Thursday, July 23, 2009

Private Pension Funds

Malaysia is set to have private pension funds by the middle of 2010. This is part of the whole pension fund reform in the country and crucial for building the new high income-based economic model.

Several fund managers have shown keen interest in establishing private pension funds. Therefore, there could be a few, rather than just one.

At present, a relatively large proportion of the economically active population in the formal sector has pension coverage through the Employees Provident Fund (EPF), the public sector pension scheme and Lembaga Tabung Angkatan Tentera (LTAT).

As at the end of 2008, there were over two million self-employed Malaysians remaining outside any formal pension system.

The important issue is sustainability of financial security during retirement.

A survey by the EPF indicated that about 90 per cent of contributors have less than RM100,000 in their accounts. Over 70 per cent would have exhausted their total contributions within three years of withdrawing a lump sum on retirement at the age of 55. This means by 58, an average retiree would have depleted all his retirement savings with EPF.

This underlying trend reflects the sole dependence of retirees on their EPF savings as a safety net, and as such, the inadequacy of sustainable levels of income after retirement.

Monday, July 13, 2009

More Educated, More Greed?

A staggering RM20mil - that is how much Malaysians have been conned by African tricksters in the past few years in at least 11 internationally known scams ranging from Black Money to inheritances which promise non-existent wealth.

The statistics, provided by Bukit Aman, also showed that most victims are, ironically, educated people such as lawyers, accountants, academicians and even politicians who somehow were convinced that they could become instant millionaires by investing with these people despite all the publicity about such scams.

These con men, who preyed successfully on gullible Malaysians, are from Nigeria, Liberia, Cameroon, Burkina Faso, Senegal and Sierra Leone.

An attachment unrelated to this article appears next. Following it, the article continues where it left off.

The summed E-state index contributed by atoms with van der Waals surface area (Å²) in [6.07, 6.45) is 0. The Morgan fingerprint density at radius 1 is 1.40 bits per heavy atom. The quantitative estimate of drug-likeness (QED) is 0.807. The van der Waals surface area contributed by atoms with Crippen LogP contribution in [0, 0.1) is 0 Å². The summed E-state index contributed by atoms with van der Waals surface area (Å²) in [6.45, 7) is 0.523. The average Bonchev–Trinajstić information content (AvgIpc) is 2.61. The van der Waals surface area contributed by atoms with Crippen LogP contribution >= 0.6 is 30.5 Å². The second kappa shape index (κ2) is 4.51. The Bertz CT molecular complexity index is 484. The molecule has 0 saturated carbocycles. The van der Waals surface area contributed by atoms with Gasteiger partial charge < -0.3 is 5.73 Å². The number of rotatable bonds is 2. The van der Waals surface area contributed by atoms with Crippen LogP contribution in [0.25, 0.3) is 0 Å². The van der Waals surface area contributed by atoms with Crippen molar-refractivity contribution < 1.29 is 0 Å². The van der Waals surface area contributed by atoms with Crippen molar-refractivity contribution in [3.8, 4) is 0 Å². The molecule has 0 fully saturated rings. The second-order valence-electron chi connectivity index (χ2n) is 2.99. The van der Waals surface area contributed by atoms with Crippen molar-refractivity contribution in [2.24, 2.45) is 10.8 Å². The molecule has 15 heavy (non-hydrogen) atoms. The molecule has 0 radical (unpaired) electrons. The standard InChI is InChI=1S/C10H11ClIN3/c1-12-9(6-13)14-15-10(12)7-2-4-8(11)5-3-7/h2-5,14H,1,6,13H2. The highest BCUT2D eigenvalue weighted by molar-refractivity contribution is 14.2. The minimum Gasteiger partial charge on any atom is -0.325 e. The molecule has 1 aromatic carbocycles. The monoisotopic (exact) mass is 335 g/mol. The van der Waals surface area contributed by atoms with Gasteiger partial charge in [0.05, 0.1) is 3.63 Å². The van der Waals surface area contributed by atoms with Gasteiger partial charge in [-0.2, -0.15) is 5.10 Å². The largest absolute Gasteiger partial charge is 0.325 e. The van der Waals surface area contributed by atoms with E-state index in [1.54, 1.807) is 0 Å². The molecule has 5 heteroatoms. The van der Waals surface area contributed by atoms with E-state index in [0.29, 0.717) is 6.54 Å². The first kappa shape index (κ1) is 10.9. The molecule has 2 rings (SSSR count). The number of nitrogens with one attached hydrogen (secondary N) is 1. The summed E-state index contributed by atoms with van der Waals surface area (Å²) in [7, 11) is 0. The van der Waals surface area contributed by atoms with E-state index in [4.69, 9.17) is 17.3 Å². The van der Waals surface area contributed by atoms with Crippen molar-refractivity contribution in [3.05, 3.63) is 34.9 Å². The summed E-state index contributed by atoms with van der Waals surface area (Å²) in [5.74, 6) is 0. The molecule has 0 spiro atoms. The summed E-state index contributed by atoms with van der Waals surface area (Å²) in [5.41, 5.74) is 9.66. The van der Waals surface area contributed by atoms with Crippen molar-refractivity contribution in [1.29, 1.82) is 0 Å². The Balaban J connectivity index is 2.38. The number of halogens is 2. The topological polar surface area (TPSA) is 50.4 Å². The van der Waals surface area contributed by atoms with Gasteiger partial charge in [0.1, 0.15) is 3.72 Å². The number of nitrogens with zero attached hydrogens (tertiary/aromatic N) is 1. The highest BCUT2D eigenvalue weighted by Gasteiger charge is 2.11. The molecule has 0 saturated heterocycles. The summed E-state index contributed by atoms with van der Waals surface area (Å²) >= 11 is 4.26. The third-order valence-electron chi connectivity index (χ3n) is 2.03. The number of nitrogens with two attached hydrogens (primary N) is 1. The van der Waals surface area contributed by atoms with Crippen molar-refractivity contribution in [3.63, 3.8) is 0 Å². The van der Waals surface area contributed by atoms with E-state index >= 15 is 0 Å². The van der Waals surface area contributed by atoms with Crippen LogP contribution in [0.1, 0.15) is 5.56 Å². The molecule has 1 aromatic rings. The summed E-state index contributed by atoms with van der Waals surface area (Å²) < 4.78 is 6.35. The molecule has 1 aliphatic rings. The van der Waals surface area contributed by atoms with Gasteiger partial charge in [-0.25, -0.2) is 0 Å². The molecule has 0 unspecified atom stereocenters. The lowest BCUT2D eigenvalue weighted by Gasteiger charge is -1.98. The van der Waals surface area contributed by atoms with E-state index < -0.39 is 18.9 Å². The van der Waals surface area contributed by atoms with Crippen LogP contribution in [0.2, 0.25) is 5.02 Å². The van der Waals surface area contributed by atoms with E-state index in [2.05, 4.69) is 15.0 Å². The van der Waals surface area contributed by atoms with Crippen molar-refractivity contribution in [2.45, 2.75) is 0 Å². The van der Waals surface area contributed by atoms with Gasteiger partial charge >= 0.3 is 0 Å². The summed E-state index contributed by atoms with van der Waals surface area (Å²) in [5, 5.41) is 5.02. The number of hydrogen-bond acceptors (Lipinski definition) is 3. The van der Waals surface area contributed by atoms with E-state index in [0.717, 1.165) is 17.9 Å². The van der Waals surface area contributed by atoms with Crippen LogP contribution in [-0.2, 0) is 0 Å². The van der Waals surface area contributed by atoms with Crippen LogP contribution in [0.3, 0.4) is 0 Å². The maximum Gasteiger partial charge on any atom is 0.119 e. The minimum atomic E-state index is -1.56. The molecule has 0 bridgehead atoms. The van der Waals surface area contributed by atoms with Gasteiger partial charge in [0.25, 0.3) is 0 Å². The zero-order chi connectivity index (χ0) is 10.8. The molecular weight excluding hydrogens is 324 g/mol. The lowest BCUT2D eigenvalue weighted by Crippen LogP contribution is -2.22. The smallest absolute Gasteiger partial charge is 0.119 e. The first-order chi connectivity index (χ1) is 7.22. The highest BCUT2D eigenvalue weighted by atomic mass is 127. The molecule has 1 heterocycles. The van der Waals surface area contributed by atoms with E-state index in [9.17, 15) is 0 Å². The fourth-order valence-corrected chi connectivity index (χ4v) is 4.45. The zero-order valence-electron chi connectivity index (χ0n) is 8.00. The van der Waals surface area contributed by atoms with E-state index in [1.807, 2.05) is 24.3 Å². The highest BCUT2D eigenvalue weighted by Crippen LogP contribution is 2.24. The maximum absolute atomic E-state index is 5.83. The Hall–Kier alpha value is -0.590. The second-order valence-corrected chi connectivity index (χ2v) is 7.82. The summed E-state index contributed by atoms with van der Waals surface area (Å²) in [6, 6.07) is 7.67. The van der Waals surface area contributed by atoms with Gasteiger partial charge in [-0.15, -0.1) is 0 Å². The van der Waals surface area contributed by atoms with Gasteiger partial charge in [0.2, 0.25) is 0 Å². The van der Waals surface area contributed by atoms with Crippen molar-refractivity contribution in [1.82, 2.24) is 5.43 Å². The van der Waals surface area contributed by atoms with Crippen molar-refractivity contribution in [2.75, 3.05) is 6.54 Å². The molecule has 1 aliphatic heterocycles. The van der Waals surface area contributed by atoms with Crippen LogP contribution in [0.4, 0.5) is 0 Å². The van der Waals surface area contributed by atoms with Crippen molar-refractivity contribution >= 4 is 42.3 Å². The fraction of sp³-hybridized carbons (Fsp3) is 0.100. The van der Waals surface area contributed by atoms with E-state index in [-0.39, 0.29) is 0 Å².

Conclusion - educated people are proven to bloody greedy!

Tuesday, July 7, 2009

How the Black Money scam works

The Black Money scam was reported by Interpol to have surfaced in Malaysia in 1998.
Most of these con artists enter the country on a social visit pass which allows them to stay up to 30 days. They tend to enrol in local colleges, just to obtain student visas so that they could extend their stay here.

They would then send out random emails and SMS, promising huge piles of money. Usually a “processing fee” is required in advance from their targets. In some cases, the victim lost big amounts of money without realising it until the fraudster goes missing. They are such smooth operators that a number of victims took loans from Ah Longs to pay them.

Victims are told about a stash of bank notes which had been dyed black to avoid Customs detection. The money was supposedly kept in a safe somewhere and the victim should purchase a type of chemical to wash off the dye which would then unveil “genuine” US dollars. The victim would be promised a share of the money.

The supposed origin of the riches varied with each new victim. The most popular version is that the money is the lost fortunes of former Nigerian dictator General Abacha which need to be transported out of Nigeria without the Customs knowing it.

Commercial Crime Investigation Department director said the con men, upon meeting their target, would produce a small vial of washing liquid called “Universal Automatic Washer” and ask the victim to select any black bank note at random.
The black banknote would be washed but with a sleight of hand, the con man would substitute it with a real note. Victims are given the “washed” bank notes and are encouraged to verify their authenticity at a money changer.

They would ask the victim to buy the chemical in order to process more money and that the costs of the chemicals are very high. These con artists modus operandi of “layering,” where a different person is sent to each meeting with the victim.
They are also known to use local women to carry out their deception, targeting single mothers or college students and using their bank accounts to conduct their shady business.

Most of these con artists are deported to their home countries as authorities usually lack evidence to charge them. However, a number of them would return to Malaysia under different passports.

As long as there are Malaysians who are fuelled by greed, there will be someone to take advantage of them!